OEB 43019 (AEB 1998.0685) : "The aim of this work is to attempt to define the significance of the statuary of Tuthmosis III. On account of the importance of the corpus and the several aspects of the meaning and function of royal statues in ancient Egypt, which are not only religious monuments destined for a temple or tomb, but also political portraits, the analysis is divided in four parts, of uneven length.
In the introduction the author quotes a number of Egyptologists on the fame of Tuthmosis III as a monarch and on the richness and quality of his statuary. In Part 1, the author introduces the framework for this investigation, i.e. the chronology of the reign and the methods to be applied in this study of the evolution of the statuary of a king. In Part 2, the documentation is presented in a descriptive catalogue which is divided into statues datable by their inscriptions or their archaeological context (C 1-125), statues attributed to Tuthmosis III on the basis of their style or archaeological context (A 1-22) and, further, statues of problematic attribution (P 1-7), with a final section on fragments of bases or dorsal pillars that have no iconographic significance (Fr 1-8). The following typological analysis of all clothing attributes worn by the king and of the eleven statue postures and types make it possible to define, to classify and to interpret the variability of these iconographic elements, not only with the purpose to describe as exactly as possible the repertoire used in this first well-documented ensemble of royal sculptures since the Middle Kingdom but also to establish the meaning of each statue type as integral part of a religious monument. An appendix on the application of polychromy on the statue concludes this part.
In the diachronically oriented Part 3 the crucial problem of the evolution of the statuary of the king is explored. The documentation is, however, composed in such a way that the several iconographic phases cannot be presented in the order of the reign. Methodologically, the author is compelled to start with the analysis of statues that are datable with absolute certainty, thereby obtaining criteria to be applied to more problematically datable pieces. The author begins with the statues from the Djeser-akhet temple at Deir el-Bahari, which are contemporaneous with the start of the damnatio memoriae of queen Hatshepsut in the regnal years 42-43. Next he studies the statues from the Akhmenu at Karnak, which date from the beginning of the sole reign after year 20, and he considers the king's political attitude to Hatshepsut at the time. After the analysis of the statues of the fourth decade of the reign in the light of the king's politics and of the statues from the coregency period in the light of Hatshepsut's attitude towards the young Tuthmosis III, the author finally considers the dating problem of three statues, two of which belong to Category C (see above) and one to Category A. The somewhat random order in the discussion of the statuary phases is redressed in the chronologically ordered synthesis of the evolution of the statuary of Tuthmosis III at the end of Part 3. In Part 4 the physiognomical evidence of the mummy is confronted with the way the king is portrayed in different sculptural interpretations in the various phases of his reign, which approach is in fact a case study of the problem of the portrait and realism in ancient Egyptian art.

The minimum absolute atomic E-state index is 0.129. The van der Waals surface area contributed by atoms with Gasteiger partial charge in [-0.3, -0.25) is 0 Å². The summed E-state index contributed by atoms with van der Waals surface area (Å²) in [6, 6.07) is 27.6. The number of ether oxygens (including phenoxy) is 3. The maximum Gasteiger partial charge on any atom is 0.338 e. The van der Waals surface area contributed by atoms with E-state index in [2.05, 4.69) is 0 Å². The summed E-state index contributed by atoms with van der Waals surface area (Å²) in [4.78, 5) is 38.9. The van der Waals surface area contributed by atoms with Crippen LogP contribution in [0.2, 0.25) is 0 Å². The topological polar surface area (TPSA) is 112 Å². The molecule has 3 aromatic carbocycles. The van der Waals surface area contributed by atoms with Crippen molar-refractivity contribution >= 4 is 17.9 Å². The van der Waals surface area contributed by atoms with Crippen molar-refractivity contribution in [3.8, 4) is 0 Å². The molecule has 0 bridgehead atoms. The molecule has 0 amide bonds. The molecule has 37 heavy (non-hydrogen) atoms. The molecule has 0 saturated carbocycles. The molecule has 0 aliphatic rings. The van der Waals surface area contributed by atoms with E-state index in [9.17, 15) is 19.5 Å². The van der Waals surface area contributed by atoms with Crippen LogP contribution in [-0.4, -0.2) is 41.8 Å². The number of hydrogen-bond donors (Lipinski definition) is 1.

Bibliography and indexes of the statues arranged by their place of preservation or discovery, by their original provenance, and by their material, as well as an index of Urk. IV references and a general index, added."